The first time I saw The Indypendent was at an activist meeting at Hunter College. I was going to school and working as a waitress and a temp and thinking about how I could break into journalism.
I was enrolled in a media studies program at CUNY-Hunter College. I decided I would write for the Indy as much as I could and learn how it’s done. I had zero experience, yet the editors at the Indy made me feel like I was a reporter, and I wanted to rise to the high standards set for me. When I later wrote for other publications, I realized they are not always there to walk you through a story, brainstorm potential sources or do four edits of an article.
A story I did in the spring of 2004 about a Junior ROTC recruiting program in Bedford-Stuyvesant really marked the beginning of my identity as a journalist. I was walking to the subway one day when I saw a bunch of little kids walking through the streets in fatigues with air rifles. I asked around and got directions to the church where they were located. I spoke with the kids and the founder of the program. It was a light-bulb moment in which I learned that journalism was an opportunity to live curiously all the time.
I had done some coverage of protests and other events, but this was the first time I was on my own. The complexity of the story was also a maturing moment for me as a journalist and activist. It was abhorrent to recruit kids, especially from a poor, predominantly people-of-color neighborhood like Bed-Stuy, who might someday fight in the Iraq War. But some adults saw it as a valuable after-school program that instilled self-discipline and respect for authority in the kids. It made me begin to understand and explore nuance in issues.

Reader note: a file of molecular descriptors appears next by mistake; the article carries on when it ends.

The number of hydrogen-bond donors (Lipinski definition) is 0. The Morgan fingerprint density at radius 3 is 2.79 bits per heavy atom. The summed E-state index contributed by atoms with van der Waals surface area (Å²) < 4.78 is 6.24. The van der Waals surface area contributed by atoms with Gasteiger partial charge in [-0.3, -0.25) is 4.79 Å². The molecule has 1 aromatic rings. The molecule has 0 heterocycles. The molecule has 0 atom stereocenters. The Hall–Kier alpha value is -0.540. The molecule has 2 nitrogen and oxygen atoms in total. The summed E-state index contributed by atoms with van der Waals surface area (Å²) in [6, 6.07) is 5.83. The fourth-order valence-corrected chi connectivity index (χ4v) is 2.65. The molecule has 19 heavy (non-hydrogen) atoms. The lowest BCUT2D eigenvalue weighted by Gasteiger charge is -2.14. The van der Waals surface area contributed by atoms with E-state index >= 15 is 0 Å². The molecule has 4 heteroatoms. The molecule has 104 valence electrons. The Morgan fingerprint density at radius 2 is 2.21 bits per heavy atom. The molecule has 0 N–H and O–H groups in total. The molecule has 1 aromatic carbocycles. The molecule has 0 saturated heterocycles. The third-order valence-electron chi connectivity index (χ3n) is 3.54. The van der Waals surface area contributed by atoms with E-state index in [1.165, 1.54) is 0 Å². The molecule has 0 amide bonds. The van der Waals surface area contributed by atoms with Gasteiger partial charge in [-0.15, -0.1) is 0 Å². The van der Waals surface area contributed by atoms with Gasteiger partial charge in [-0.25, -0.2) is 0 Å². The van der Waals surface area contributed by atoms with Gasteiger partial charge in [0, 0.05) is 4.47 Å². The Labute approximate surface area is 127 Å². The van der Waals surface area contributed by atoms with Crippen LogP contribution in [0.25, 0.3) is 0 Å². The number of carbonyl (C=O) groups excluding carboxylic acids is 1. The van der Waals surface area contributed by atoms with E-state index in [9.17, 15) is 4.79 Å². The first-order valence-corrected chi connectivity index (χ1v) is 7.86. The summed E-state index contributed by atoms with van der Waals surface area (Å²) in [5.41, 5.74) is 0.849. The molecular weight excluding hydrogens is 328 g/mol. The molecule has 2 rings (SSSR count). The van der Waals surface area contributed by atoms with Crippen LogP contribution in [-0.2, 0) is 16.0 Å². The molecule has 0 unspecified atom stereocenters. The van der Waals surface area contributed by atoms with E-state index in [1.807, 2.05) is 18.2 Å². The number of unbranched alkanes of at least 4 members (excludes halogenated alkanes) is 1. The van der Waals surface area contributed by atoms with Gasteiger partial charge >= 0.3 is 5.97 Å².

At the time I was shy and socially awkward. Journalism provided me a way of forgetting my self-consciousness. That article also taught me that people are eager to share their thoughts and stories. Here I was, a young white girl from the West Coast, wandering into a church in Bed-Stuy and asking about the youth program, and people were glad to talk to me.
When the story came out, I received lots of emails and comments about it, which was a first for me. I won some awards for the story and started thinking, “I can do this.” It felt like something I wanted to do for the rest of my life.
Sarah Stuteville is the co-founder and creative director of the Seattle Globalist, a daily online publication that covers the connections between local and global issues in Seattle and offers youth training programs for the next generation of media makers. She is also a columnist for the Seattle Times and teaches journalism at the University of Washington, where she won the 2015 Educator of the Year award from the Society of Professional Journalists Northwest.
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